Toward a commented edition of Eumelus
|January 31, 2012||Posted by Andrea Debiasi under Blog, Epigraphy/Papyrology, History, Language/Literature|
Similar to other fellows, in my first post I am presenting my main research project.
In the course of nearly a decade, the interest in and knowledge about the epic material attributed to Eumelus of Corinth has grown remarkably. On this area, I myself have endeavored to contribute via a series of studies beginning in 2003 to the present, including the monograph L’epica perduta. Eumelo, il Ciclo, l’occidente (Rome, «L’Erma» di Bretschneider, 2004).
Now I feel the time is ripe to draft an edition that assembles the testimonia and fragments of Eumelus with a detailed introduction and commentary. The task is fairly compelling considering the absence of such a comprehensive resource in the current literature of studies on Greek epics.
The commented edition I propose will consider the latest exegetical essays and some conjectural accounts of attribution (mostly mine) that considerably enrich the material collected in the modern editions (without commentary) of Bernabé, Davies, and West.
Among the testimonia and ‘novel’ fragments that I plan to include, at least as dubia, I am highlighting the following:
- certain aspects of Pausanias’ description (5.17.5 – 5.19.10) of the chest of Cypselos, scenes of which, whether bearing metric inscriptions or not, could have been inspired by the works of Eumelus (cf. Paus. 5.19.10);
- POxy 2509 and Apollod. 3.4.4 (exameters concerning the dogs and tearing apart of Actaeon);
- POxy 2513 (exameters associated with Iphigenia);
- POxy 3698 (exameters of Argonautic subject);
- I will also include the fragments of the Cyclic Titanomachy whose ascription to Eumelus rather than to Arctinus seems to me highly plausible and coheres with other surviving fragments of his production.
In the commentary, I aim to present an overall perspective that captures the organic structure and interconnections between the ‘rhapsodies’ and related fragments credited to Eumelus whose works demonstrate a distinct internal consistency.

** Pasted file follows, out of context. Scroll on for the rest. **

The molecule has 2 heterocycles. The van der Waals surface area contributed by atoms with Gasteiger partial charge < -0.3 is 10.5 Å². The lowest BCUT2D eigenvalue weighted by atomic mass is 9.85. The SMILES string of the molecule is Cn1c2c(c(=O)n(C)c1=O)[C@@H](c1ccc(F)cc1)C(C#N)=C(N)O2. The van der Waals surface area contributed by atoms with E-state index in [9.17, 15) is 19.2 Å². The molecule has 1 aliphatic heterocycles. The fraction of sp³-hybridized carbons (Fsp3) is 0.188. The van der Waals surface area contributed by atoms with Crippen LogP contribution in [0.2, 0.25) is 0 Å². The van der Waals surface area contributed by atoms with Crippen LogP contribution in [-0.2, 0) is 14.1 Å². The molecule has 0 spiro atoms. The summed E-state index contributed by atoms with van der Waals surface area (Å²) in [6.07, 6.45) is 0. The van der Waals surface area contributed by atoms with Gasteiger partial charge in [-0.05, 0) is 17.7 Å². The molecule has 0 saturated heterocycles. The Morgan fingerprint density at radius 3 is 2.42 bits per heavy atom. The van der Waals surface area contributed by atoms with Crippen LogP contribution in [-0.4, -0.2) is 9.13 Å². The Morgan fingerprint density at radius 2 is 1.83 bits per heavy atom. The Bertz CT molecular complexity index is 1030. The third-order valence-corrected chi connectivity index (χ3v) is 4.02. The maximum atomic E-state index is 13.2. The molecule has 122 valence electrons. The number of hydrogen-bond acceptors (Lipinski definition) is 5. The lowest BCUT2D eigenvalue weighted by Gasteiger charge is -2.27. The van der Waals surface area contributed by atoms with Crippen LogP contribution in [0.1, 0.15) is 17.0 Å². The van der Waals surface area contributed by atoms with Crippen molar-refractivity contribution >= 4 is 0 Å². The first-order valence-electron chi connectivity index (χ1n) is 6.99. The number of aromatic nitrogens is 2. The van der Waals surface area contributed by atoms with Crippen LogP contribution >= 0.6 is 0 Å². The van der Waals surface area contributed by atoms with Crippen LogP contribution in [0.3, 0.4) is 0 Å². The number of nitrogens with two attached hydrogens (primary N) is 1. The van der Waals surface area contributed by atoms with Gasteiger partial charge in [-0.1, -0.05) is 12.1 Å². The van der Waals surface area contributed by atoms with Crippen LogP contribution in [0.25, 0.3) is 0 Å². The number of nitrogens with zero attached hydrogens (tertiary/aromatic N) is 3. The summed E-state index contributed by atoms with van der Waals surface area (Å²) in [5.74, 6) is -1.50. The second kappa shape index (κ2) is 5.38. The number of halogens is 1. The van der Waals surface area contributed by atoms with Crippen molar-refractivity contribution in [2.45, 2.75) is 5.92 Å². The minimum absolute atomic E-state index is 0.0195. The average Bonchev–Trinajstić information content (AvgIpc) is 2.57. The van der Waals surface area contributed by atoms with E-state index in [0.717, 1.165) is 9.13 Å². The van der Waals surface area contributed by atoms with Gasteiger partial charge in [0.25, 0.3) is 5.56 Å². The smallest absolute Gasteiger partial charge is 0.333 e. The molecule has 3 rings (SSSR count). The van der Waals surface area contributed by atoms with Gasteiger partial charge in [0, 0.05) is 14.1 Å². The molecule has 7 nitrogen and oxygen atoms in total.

I will also inter-relate the Titanomachy, the Corinthiaca, the Europia, and the Prosodion for the Messenians, and provide a context and explain the enigmatic titles of works (most likely sections) such as The Return of the Greeks and Bougonia.
Special care will be given to the historical contextualization of a poetic production developed in Corinth during the Archaic age, which while mostly conforming to the interests of the Bacchiads, is able to reflect the cultural, religious, and political links to several regions both nearby and in the periphery of the Greek World. The geographical aspects, connected to the mythographical ones, will merit a specific analysis by virtue of some chronological implications that strongly support a high chronology of Eumelus’ work.
Constant attention will be paid to the inter-textual relationships and especially to the links between the production of Eumelus and the poetic productions (epic in particular) that came before and after. In this way, I intend to illustrate the substantial contacts with the Hesiodic corpus, the Boeotian epic, and other ‘minor’ archaic epic poems as well as with the Homeric tradition. Echoes, both direct and indirect, and imitations of Eumelus’ work will be recorded and elucidated especially in the following literature:
- archaic lyric poetry: noteworthy are the cases of Simonides and Pindar;
- Hellenistic poetry: Apollonius Rhodius as well as Callimachus and Euphorion;
- scholiastic literature;
- even the late antique poetry of Nonnus of Panopolis.
Research in such a conducive environment as the CHS definitely represents a great opportunity for me to organize the preliminary material to the planned edition of Eumelus and to draft what one may call the ‘Prolegomena’ and ‘Paralegomena’. This is currently taking the form of either one or more articles. In the course of time I would like to compose a monograph where new essays are combined with publications I made over time on this fascinating subject.
Finally I would like to take advantage of this post to thank everyone in the CHS for their welcoming support and assistance in getting me happily settled. I also had the opportunity to work profitably on a parallel project concerning the epic Alcmeonis, which has much to do with Eumelus. But this is another story that I hope to tell another time.